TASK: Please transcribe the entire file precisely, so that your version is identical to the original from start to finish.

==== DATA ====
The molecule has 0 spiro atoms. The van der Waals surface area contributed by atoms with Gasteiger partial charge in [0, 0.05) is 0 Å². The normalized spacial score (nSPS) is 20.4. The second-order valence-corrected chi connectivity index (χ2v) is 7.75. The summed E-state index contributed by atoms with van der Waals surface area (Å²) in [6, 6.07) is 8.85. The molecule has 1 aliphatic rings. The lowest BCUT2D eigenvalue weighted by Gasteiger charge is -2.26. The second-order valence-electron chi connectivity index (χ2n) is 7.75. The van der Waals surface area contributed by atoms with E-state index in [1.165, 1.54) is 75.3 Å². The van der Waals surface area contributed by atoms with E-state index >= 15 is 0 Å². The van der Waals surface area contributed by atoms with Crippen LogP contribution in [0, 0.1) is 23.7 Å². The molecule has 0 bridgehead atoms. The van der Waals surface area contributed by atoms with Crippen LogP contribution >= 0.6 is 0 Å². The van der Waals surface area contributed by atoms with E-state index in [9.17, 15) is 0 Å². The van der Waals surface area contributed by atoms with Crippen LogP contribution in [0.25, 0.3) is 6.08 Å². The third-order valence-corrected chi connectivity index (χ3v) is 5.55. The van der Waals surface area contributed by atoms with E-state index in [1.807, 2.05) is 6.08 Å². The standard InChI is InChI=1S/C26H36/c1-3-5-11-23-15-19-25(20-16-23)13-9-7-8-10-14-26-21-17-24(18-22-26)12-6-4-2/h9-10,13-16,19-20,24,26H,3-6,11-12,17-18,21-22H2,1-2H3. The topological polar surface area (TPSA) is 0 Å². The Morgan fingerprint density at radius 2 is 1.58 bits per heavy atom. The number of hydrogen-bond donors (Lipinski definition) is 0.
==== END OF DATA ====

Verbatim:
The molecule has 0 spiro atoms. The van der Waals surface area contributed by atoms with Gasteiger partial charge in [0, 0.05) is 0 Å². The normalized spacial score (nSPS) is 20.4. The second-order valence-corrected chi connectivity index (χ2v) is 7.75. The summed E-state index contributed by atoms with van der Waals surface area (Å²) in [6, 6.07) is 8.85. The molecule has 1 aliphatic rings. The lowest BCUT2D eigenvalue weighted by Gasteiger charge is -2.26. The second-order valence-electron chi connectivity index (χ2n) is 7.75. The van der Waals surface area contributed by atoms with E-state index in [1.165, 1.54) is 75.3 Å². The van der Waals surface area contributed by atoms with E-state index >= 15 is 0 Å². The van der Waals surface area contributed by atoms with Crippen LogP contribution in [0, 0.1) is 23.7 Å². The molecule has 0 bridgehead atoms. The van der Waals surface area contributed by atoms with Crippen LogP contribution >= 0.6 is 0 Å². The van der Waals surface area contributed by atoms with E-state index in [9.17, 15) is 0 Å². The van der Waals surface area contributed by atoms with Crippen LogP contribution in [0.25, 0.3) is 6.08 Å². The third-order valence-corrected chi connectivity index (χ3v) is 5.55. The van der Waals surface area contributed by atoms with E-state index in [1.807, 2.05) is 6.08 Å². The standard InChI is InChI=1S/C26H36/c1-3-5-11-23-15-19-25(20-16-23)13-9-7-8-10-14-26-21-17-24(18-22-26)12-6-4-2/h9-10,13-16,19-20,24,26H,3-6,11-12,17-18,21-22H2,1-2H3. The topological polar surface area (TPSA) is 0 Å². The Morgan fingerprint density at radius 2 is 1.58 bits per heavy atom. The number of hydrogen-bond donors (Lipinski definition) is 0.